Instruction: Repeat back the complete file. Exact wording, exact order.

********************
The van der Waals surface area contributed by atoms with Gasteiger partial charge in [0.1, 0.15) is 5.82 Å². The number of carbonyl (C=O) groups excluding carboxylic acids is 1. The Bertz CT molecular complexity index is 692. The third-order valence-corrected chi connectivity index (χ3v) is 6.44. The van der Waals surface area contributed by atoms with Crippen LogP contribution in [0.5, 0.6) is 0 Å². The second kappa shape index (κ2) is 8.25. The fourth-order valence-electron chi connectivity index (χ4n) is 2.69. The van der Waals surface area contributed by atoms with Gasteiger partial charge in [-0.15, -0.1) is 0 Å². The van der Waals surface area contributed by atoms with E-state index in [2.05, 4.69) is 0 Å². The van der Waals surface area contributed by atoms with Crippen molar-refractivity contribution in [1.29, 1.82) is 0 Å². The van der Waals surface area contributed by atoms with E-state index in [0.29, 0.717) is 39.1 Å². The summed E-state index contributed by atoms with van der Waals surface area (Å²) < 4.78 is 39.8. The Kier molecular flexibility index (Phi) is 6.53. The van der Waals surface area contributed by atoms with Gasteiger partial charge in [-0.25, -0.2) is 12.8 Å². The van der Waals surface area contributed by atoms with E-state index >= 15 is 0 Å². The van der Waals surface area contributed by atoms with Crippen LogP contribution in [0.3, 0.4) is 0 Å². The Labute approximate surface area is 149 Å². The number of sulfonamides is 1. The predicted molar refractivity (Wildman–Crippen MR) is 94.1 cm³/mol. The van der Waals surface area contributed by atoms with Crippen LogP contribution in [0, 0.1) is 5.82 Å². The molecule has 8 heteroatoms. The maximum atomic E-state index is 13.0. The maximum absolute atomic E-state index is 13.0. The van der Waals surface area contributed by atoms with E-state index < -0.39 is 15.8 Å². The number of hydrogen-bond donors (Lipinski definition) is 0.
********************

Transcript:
The van der Waals surface area contributed by atoms with Gasteiger partial charge in [0.1, 0.15) is 5.82 Å². The number of carbonyl (C=O) groups excluding carboxylic acids is 1. The Bertz CT molecular complexity index is 692. The third-order valence-corrected chi connectivity index (χ3v) is 6.44. The van der Waals surface area contributed by atoms with Crippen LogP contribution in [0.5, 0.6) is 0 Å². The second kappa shape index (κ2) is 8.25. The fourth-order valence-electron chi connectivity index (χ4n) is 2.69. The van der Waals surface area contributed by atoms with Gasteiger partial charge in [-0.15, -0.1) is 0 Å². The van der Waals surface area contributed by atoms with E-state index in [2.05, 4.69) is 0 Å². The van der Waals surface area contributed by atoms with Crippen molar-refractivity contribution in [1.29, 1.82) is 0 Å². The van der Waals surface area contributed by atoms with E-state index in [0.29, 0.717) is 39.1 Å². The summed E-state index contributed by atoms with van der Waals surface area (Å²) < 4.78 is 39.8. The Kier molecular flexibility index (Phi) is 6.53. The van der Waals surface area contributed by atoms with Gasteiger partial charge in [-0.25, -0.2) is 12.8 Å². The van der Waals surface area contributed by atoms with E-state index >= 15 is 0 Å². The van der Waals surface area contributed by atoms with Crippen LogP contribution in [0.3, 0.4) is 0 Å². The Labute approximate surface area is 149 Å². The number of sulfonamides is 1. The predicted molar refractivity (Wildman–Crippen MR) is 94.1 cm³/mol. The van der Waals surface area contributed by atoms with Crippen LogP contribution in [0, 0.1) is 5.82 Å². The molecule has 8 heteroatoms. The maximum atomic E-state index is 13.0. The maximum absolute atomic E-state index is 13.0. The van der Waals surface area contributed by atoms with E-state index < -0.39 is 15.8 Å². The number of hydrogen-bond donors (Lipinski definition) is 0.